Chopin, his future assured, moved to Place Vendome, No. 12. There he died. His sister Louise was sent for, and came from Poland to Paris. In the early days of October he could no longer sit upright without support. Gutmann and the Countess Delphine Potocka, his sister, and M. Gavard, were constantly with him. It was Turgenev who spoke of the half hundred countesses in Europe who claimed to have held the dying Chopin in their arms. In reality he died in Gutmann’s, raising that pupil’s hand to his mouth and murmuring “cher ami” as he expired. Solange Sand was there, but not her mother, who called and was not admitted—so they say. Gutmann denies having refused her admittance. On the other hand, if she had called, Chopin’s friends would have kept her away from him, from the man who told Franchomme two days before his death, “She said to me that I would die in no arms but hers.” Surely—unless she was monstrous in her egotism, and she was not—George Sand did not hear this sad speech without tears and boundless regrets. Alas! all things come too late for those who wait.
Tarnowski relates that Chopin gave his last orders in perfect consciousness. He begged his sister to burn all his inferior compositions. “I owe it to the public,” he said, “and to myself to publish only good things. I kept to this resolution all my life; I wish to keep to it now.” This wish has not been respected. The posthumous publications are for the most part feeble stuff.
Chopin died, October 17, 1849, between three and four in the morning, after having been shrived by the Abbe Jelowicki. His last word, according to Gavard, was “Plus,” on being asked if he suffered. Regarding the touching and slightly melodramatic death bed scene on the day previous, when Delphine Potocka sang Stradella and Mozart—or was it Marcello?--Liszt, Karasowski, and Gutmann disagree.
The following authentic account of the last hours of Chopin appears here for the first time in English, translated by Mr. Hugh Craig. In Liszt’s well-known work on Chopin, second edition, 1879, mention is made of a conversation that he had held with the Abbe Jelowicki respecting Chopin’s death; and in Niecks’ biography of Chopin some sentences from letters by the Abbe are quoted. These letters, written in French, have been translated and published in the “Allgemeine Musik Zeitung,” to which they were given by the Princess Marie Hohenlohe, the daughter of Princess Caroline Sayn Wittgenstein, Liszt’s universal legatee and executor, who died in 1887.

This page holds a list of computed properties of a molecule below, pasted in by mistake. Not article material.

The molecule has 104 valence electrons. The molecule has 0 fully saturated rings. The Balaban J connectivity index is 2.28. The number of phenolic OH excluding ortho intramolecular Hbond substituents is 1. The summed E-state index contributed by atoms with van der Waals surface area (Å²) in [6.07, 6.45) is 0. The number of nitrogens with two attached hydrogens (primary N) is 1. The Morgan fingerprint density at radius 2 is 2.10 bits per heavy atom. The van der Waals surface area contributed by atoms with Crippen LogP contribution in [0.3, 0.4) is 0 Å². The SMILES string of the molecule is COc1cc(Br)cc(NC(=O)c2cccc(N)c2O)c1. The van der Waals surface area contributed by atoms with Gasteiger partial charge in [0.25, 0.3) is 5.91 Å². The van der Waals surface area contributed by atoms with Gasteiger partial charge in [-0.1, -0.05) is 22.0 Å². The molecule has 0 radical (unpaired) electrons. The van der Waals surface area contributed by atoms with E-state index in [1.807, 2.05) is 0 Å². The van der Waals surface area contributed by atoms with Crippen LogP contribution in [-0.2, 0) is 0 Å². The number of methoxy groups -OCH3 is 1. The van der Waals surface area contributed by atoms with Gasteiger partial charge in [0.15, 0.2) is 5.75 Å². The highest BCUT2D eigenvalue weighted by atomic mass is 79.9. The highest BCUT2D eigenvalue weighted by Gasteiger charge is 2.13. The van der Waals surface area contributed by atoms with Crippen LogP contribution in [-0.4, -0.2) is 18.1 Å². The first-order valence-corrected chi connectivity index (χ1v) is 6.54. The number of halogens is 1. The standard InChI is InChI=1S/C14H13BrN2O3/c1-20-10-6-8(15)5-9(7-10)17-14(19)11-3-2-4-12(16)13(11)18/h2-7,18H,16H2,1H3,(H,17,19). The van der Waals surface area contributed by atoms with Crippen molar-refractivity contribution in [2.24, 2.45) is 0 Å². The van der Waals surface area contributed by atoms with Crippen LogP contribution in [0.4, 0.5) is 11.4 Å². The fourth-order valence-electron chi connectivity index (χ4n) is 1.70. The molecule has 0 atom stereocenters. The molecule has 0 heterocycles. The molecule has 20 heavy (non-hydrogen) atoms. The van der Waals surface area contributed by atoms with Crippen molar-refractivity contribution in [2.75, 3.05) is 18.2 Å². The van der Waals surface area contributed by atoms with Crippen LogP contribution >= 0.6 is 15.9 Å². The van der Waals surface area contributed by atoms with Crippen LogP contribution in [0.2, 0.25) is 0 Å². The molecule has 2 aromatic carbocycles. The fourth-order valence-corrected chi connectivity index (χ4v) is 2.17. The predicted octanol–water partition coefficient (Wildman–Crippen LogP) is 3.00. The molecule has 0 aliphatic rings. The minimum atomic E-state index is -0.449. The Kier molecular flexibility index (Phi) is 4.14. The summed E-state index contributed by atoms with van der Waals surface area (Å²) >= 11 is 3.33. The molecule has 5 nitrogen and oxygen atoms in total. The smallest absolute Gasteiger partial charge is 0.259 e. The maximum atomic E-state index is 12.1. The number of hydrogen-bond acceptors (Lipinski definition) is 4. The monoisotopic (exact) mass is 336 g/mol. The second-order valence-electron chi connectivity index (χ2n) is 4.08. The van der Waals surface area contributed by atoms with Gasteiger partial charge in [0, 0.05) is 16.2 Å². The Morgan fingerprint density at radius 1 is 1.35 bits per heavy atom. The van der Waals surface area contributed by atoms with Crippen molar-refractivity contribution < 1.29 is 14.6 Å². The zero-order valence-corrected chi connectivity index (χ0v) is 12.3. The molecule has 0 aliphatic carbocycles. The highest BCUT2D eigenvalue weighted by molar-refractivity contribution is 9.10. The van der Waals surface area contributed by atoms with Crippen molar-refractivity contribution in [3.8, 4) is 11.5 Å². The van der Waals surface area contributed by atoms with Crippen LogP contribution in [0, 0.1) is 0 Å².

For many years [so runs the document] the life of Chopin was but a breath. His frail, weak body was visibly unfitted for the strength and force of his genius. It was a wonder how in such a weak state, he could live at all, and occasionally act with the greatest energy. His body was almost diaphanous; his eyes were almost shadowed by a cloud from which, from time to time, the lightnings of his glance flashed. Gentle, kind, bubbling with humor, and every way charming, he seemed no longer to belong to earth, while, unfortunately, he had not yet thought of heaven. He had good friends, but many bad friends. These bad friends were his flatterers, that is, his enemies, men and women without principles, or rather with bad principles. Even his unrivalled success, so much more subtle and thus so much more stimulating than that of all other artists, carried the war into his soul and checked the expression of faith and of prayer. The teachings of the fondest, most pious mother became to him a recollection of his childhood’s love. In the place of faith, doubt had stepped in, and only that decency innate in every generous heart hindered him from indulging in sarcasm and mockery over holy things and the consolations of religion.
While he was in this spiritual condition he was attacked by the pulmonary disease that was soon to carry him away from us. The knowledge of this cruel sickness reached me on my return from Rome. With beating heart I hurried to him, to see once more the friend of my youth, whose soul was infinitely dearer to me than all his talent. I found him, not thinner, for that was impossible, but weaker. His strength sank, his life faded visibly. He embraced me with affection and with tears in his eyes, thinking not of his own pain but of mine; he spoke of my poor friend Eduard Worte, whom I had just lost, you know how. (He was shot, a martyr of liberty, at Vienna, November 10, 1848.)
I availed myself of his softened mood to speak to him about his soul. I recalled his thoughts to the piety of his childhood and of his beloved mother. “Yes,” he said, “in order not to offend my mother I would not die without the sacraments, but for my part I do not regard them in the sense that you desire. I understand the blessing of confession in so far as it is the unburdening of a heavy heart into a friendly hand, but not as a sacrament. I am ready to confess to you if you wish it, because I love you, not because I hold it necessary.” Enough: a crowd of anti-religious speeches filled me with terror and care for this elect soul, and I feared nothing more than to be called to be his confessor.
Several months passed with similar conversations, so painful to me, the priest and the sincere friend. Yet I clung to the conviction that the grace of God would obtain the victory over this rebellious soul, even if I knew not how. After all my exertions, prayer remained my only refuge.
On the evening of October 12 I had with my brethren retired to pray for a change in Chopin’s mind, when I was summoned by orders of the physician, in fear that he would not live through the night. I hastened to him. He pressed my hand, but bade me at once to depart, while he assured me he loved me much, but did not wish to speak to me.